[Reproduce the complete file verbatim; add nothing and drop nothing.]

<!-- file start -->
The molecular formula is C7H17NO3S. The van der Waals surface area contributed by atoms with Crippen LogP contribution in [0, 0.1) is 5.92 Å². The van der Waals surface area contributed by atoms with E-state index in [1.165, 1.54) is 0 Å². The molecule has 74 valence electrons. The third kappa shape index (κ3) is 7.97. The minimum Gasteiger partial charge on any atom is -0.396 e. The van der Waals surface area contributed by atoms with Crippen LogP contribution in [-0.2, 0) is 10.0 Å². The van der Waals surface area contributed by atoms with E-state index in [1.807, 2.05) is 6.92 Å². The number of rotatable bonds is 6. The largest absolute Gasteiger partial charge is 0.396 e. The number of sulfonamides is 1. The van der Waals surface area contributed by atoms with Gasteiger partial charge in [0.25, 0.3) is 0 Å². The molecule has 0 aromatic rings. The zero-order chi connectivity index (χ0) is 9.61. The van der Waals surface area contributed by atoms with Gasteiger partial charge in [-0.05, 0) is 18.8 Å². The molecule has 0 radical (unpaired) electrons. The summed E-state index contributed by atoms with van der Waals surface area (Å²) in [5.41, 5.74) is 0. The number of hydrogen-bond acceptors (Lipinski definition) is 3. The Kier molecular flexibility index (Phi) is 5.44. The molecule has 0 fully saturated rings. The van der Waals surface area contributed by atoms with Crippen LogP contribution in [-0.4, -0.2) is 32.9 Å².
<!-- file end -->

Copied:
The molecular formula is C7H17NO3S. The van der Waals surface area contributed by atoms with Crippen LogP contribution in [0, 0.1) is 5.92 Å². The van der Waals surface area contributed by atoms with E-state index in [1.165, 1.54) is 0 Å². The molecule has 74 valence electrons. The third kappa shape index (κ3) is 7.97. The minimum Gasteiger partial charge on any atom is -0.396 e. The van der Waals surface area contributed by atoms with Crippen LogP contribution in [-0.2, 0) is 10.0 Å². The van der Waals surface area contributed by atoms with E-state index in [1.807, 2.05) is 6.92 Å². The number of rotatable bonds is 6. The largest absolute Gasteiger partial charge is 0.396 e. The number of sulfonamides is 1. The van der Waals surface area contributed by atoms with Gasteiger partial charge in [0.25, 0.3) is 0 Å². The molecule has 0 aromatic rings. The zero-order chi connectivity index (χ0) is 9.61. The van der Waals surface area contributed by atoms with Gasteiger partial charge in [-0.05, 0) is 18.8 Å². The molecule has 0 radical (unpaired) electrons. The summed E-state index contributed by atoms with van der Waals surface area (Å²) in [5.41, 5.74) is 0. The number of hydrogen-bond acceptors (Lipinski definition) is 3. The Kier molecular flexibility index (Phi) is 5.44. The molecule has 0 fully saturated rings. The van der Waals surface area contributed by atoms with Crippen LogP contribution in [-0.4, -0.2) is 32.9 Å².